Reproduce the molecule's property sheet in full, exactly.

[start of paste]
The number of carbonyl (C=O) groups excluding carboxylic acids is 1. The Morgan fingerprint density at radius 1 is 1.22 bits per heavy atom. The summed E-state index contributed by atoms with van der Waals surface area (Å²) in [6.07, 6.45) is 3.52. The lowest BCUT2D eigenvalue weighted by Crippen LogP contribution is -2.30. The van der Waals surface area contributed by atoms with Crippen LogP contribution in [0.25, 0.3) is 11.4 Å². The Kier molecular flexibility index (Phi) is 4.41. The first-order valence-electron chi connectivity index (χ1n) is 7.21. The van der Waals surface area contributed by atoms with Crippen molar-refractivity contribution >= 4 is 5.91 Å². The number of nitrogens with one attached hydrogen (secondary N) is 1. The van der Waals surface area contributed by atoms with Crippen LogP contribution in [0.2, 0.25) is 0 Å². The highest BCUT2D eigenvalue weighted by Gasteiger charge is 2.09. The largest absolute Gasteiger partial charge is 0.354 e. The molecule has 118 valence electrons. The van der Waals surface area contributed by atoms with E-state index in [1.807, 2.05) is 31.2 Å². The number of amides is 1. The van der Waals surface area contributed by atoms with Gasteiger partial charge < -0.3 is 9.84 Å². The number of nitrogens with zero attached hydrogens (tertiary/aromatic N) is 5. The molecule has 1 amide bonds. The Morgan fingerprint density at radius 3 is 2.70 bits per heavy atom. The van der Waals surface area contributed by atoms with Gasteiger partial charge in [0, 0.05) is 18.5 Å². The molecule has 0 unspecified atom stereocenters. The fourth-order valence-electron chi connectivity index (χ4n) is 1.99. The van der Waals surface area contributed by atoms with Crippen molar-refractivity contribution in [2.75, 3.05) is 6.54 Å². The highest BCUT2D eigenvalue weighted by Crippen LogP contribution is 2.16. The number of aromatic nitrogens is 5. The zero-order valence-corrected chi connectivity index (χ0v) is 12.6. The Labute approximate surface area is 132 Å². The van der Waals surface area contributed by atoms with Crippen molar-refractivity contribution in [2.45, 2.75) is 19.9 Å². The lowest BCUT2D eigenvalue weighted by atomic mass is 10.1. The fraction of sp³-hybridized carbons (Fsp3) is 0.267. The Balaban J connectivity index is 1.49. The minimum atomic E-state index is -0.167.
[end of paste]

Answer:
The number of carbonyl (C=O) groups excluding carboxylic acids is 1. The Morgan fingerprint density at radius 1 is 1.22 bits per heavy atom. The summed E-state index contributed by atoms with van der Waals surface area (Å²) in [6.07, 6.45) is 3.52. The lowest BCUT2D eigenvalue weighted by Crippen LogP contribution is -2.30. The van der Waals surface area contributed by atoms with Crippen LogP contribution in [0.25, 0.3) is 11.4 Å². The Kier molecular flexibility index (Phi) is 4.41. The first-order valence-electron chi connectivity index (χ1n) is 7.21. The van der Waals surface area contributed by atoms with Crippen molar-refractivity contribution >= 4 is 5.91 Å². The number of nitrogens with one attached hydrogen (secondary N) is 1. The van der Waals surface area contributed by atoms with Crippen LogP contribution in [0.2, 0.25) is 0 Å². The highest BCUT2D eigenvalue weighted by Gasteiger charge is 2.09. The largest absolute Gasteiger partial charge is 0.354 e. The molecule has 118 valence electrons. The van der Waals surface area contributed by atoms with E-state index in [1.807, 2.05) is 31.2 Å². The number of amides is 1. The van der Waals surface area contributed by atoms with Gasteiger partial charge < -0.3 is 9.84 Å². The number of nitrogens with zero attached hydrogens (tertiary/aromatic N) is 5. The molecule has 1 amide bonds. The Morgan fingerprint density at radius 3 is 2.70 bits per heavy atom. The van der Waals surface area contributed by atoms with Gasteiger partial charge in [0, 0.05) is 18.5 Å². The molecule has 0 unspecified atom stereocenters. The fourth-order valence-electron chi connectivity index (χ4n) is 1.99. The van der Waals surface area contributed by atoms with Crippen molar-refractivity contribution in [2.75, 3.05) is 6.54 Å². The highest BCUT2D eigenvalue weighted by Crippen LogP contribution is 2.16. The number of aromatic nitrogens is 5. The zero-order valence-corrected chi connectivity index (χ0v) is 12.6. The Labute approximate surface area is 132 Å². The van der Waals surface area contributed by atoms with Crippen molar-refractivity contribution in [2.45, 2.75) is 19.9 Å². The lowest BCUT2D eigenvalue weighted by atomic mass is 10.1. The fraction of sp³-hybridized carbons (Fsp3) is 0.267. The Balaban J connectivity index is 1.49. The minimum atomic E-state index is -0.167.